Leadership Hubris: Avoiding this Deadly Organizational Sin

Avoiding Excessive Leadership PrideHubris. It’s defined as excessive pride. And pride, we’ve all been told, is one of the seven deadly sins. But that’s for humans, right? What if hubris accurately describes a corporate culture?

In his well-known work, How the Mighty Fall, Jim Collins described hubris as the first stage of decline. This is when the past successes of a company have been transformed into a sense of all-knowing or entitlement. Add to this the element of luck, that some company’s success is attributable more to chance than by design, and hubris can be more than just damaging. It can be downright deadly…yes, a corporate deadly sin.

We’ve all been exposed to companies and leaders like this. Too great to fail (not by the government’s deciding, but of their own belief). Too talented to listen to others. Too awesome to pay attention to metrics and other “hard” indicators that success may be waning. Too preoccupied with their own image as an industry leader to sense that the industry has passed by them. And in an era of ever more rapid change, to fall behind is usually to simply fall…never to regain the prominence or success of the past.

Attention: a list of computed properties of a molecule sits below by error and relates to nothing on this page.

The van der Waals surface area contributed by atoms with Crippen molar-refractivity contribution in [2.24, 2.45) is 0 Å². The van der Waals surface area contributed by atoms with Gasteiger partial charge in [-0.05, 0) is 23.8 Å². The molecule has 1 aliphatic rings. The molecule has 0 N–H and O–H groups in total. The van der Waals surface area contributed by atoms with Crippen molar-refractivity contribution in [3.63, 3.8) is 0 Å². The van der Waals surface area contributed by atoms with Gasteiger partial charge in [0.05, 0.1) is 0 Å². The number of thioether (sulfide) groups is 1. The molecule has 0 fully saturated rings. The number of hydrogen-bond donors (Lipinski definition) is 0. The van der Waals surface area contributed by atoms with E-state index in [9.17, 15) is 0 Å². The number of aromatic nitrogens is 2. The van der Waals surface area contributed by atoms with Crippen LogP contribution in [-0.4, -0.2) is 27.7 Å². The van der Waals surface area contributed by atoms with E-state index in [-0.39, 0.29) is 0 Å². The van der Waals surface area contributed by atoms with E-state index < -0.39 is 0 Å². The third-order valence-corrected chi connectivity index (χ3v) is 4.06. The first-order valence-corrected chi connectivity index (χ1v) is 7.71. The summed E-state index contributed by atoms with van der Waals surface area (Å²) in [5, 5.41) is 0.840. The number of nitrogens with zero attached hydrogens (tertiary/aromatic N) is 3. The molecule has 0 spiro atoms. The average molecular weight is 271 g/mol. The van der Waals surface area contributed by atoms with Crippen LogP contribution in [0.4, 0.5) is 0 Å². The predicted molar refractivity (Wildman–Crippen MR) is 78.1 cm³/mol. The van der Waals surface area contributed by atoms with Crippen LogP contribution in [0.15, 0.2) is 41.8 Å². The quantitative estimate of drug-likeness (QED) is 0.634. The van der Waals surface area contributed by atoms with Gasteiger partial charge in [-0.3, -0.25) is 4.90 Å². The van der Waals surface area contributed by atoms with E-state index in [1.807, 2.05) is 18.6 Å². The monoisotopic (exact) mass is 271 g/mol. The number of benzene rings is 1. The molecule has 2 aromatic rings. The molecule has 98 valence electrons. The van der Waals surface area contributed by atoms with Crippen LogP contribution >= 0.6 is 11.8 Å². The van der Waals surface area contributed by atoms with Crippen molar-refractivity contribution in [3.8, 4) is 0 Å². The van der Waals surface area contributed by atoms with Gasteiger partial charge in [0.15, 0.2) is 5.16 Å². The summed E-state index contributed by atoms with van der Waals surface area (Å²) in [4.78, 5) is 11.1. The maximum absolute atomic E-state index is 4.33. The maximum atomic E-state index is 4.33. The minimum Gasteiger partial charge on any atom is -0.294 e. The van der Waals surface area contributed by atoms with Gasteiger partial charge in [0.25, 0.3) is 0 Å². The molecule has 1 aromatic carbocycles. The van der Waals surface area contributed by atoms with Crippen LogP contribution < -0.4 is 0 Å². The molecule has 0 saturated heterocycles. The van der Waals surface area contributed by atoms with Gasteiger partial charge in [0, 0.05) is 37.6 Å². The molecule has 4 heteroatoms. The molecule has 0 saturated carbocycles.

So what’s behind hubris? What causes it, and how do we recognize it in ourselves and out leaders? Here are some (certainly not all) of the indicators of organizational hubris:

1) Habitual overinflation of performance – Whether one it describing organizational financial performance or the performance ratings of employees, if there is a tendency to downplay weaknesses or focus almost exclusively on successes and strengths, excessive pride may be at play.

2) Leadership over-importance – Without question, strong leadership is key to any organization. But when leaders begin to view their positions as synonomous or attributed to greater (or better) knowledge, it’s time to check the level of hubris in the organization.

3) Lack of shared sacrifice – Everyone’s seen the outrageous divergence of executive to worker compensation. Like it or not, that’s a reality. But if employee pay or bonuses have been halted because of financial difficulties, yet executive bonus and perks continue, hubris has turned to entitlement.

In 2011, Collins published his latest book (along with Morten Hansen), Great by Choice. In it he states (with regard to hubris, “Those who truly practice productive paranoia never feel they’re invicible; they always fear potential doom lurks just around the corner.”

That’s an important idea to grasp….it may help save your organization.

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